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Hope–Second Sunday of Advent 2010

imageMay the God who gives endurance and encouragement give you a spirit of unity among yourselves as you follow Christ Jesus, so that with one heart and mouth you may glorify the God and Father of our Lord Jesus Christ. (Romans 15:5-6)

One of the great reminders that our observance of Advent brings, is that we have not been left alone to patiently endure until the Lord returns for us. As Paul wrote in the verse that precedes the passage above, every word of the Scriptures was written that we may be encouraged and have hope. Perusing those scriptures we find that we not only have hope from these words, we are surrounded with like hope in our family, community and church. We are both recipients and providers of this hope, from and to other Christians. Together, we look to the flame that edges closer to His coming with each week and together, we await his second arrival.

Paul uses the scriptures to remind the reader of a promise from years past that applied to them in that day, and which remains applicable to us in our hour:

“The Root of Jesse will spring up, one who will arise to rule over the nations; the Gentiles will hope in Him.” (15:12).

Jesus, the ‘Son of David’ is that root. He is the source and center of our hope. His life provides the model for our endurance and servanthood to others. Others within the church know the source of our hope. Our calling is to take that hope outside of the church and into the world, living lives that exude such joy and assurance that it sparks the spirit in others to seek out the fount of promise.

May the God of hope fill you with all joy and peace as you trust in him, so that you may overflow with hope by the power of the Holy Spirit. (v13)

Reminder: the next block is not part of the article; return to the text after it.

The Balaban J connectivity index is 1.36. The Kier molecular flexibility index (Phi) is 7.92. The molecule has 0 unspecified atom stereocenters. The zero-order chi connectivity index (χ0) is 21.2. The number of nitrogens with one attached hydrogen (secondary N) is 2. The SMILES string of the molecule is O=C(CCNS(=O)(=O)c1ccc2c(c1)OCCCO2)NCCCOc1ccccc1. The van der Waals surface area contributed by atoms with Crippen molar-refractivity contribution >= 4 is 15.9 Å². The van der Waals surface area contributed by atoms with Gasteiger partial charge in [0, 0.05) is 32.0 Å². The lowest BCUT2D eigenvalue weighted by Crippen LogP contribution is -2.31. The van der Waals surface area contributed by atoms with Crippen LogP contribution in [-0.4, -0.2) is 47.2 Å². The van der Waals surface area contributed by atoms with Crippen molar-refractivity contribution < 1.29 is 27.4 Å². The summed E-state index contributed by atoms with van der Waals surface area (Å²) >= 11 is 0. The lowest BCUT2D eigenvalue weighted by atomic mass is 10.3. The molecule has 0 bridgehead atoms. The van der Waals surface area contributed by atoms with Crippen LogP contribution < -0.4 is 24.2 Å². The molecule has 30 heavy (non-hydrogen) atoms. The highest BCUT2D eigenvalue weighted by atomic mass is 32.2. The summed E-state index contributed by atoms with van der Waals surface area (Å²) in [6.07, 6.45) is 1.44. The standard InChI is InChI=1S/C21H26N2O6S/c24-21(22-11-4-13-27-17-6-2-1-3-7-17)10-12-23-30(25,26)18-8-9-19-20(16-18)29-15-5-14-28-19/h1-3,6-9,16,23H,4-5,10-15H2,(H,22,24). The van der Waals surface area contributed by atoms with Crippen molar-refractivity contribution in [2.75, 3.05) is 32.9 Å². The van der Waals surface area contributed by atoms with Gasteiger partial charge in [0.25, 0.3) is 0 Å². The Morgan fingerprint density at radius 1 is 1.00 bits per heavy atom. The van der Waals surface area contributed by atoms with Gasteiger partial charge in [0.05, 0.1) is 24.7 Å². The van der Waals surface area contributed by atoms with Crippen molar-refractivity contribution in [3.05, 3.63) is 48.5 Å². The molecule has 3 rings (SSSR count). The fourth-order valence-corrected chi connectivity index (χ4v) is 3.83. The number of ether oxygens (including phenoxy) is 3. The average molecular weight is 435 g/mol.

Grace, peace and hope to you.

image Per Ola Wilberg

Go and Do Likewise…

Mother Mary

Blessed is she who has believed that what the Lord has said to her will be accomplished!” 

And Mary said:
“My soul glorifies the Lord  and my spirit rejoices in God my Savior, 
for he has been mindful of the humble state of his servant.

From now on all generations will call me blessed, 
for the Mighty One has done great things for me— holy is his name. 

His mercy extends to those who fear him,
from generation to generation. 

He has performed mighty deeds with his arm;
he has scattered those who are proud in their inmost thoughts. 
He has brought down rulers from their thrones but has lifted up the humble. 

He has filled the hungry with good things but has sent the rich away empty. 
He has helped his servant Israel, remembering to be merciful 
to Abraham and his descendants forever,
even as he said to our fathers.”

Luke 1:45 – 55

Fourth Sunday in Advent ~ Change Comes

image First he said, “Sacrifices and offerings, burnt offerings and sin offerings you did not desire, nor were you pleased with them” (although the law required them to be made). Then he said, “Here I am, I have come to do your will.” He sets aside the first to establish the second. And by that will, we have been made holy through the sacrifice of the body of Jesus Christ once for all. (Hebrews 10:5-10)

The end of Advent brings the beginning of everything else…everything changes because of the single moment in history when Jesus sets aside his crown and comes to walk among us. A single moment…a holy birth…a changed world. God set aside the futility of the old sacrificial system, a set of laws that man could not satisfy in his own power and provided the perfect lamb.

One single moment changed everything…God elected to place the perfect lamb in our midst…He elected to become the perfect sacrifice for those who would believe and obey…the single Christmas moment changes everything.

Has it changed you?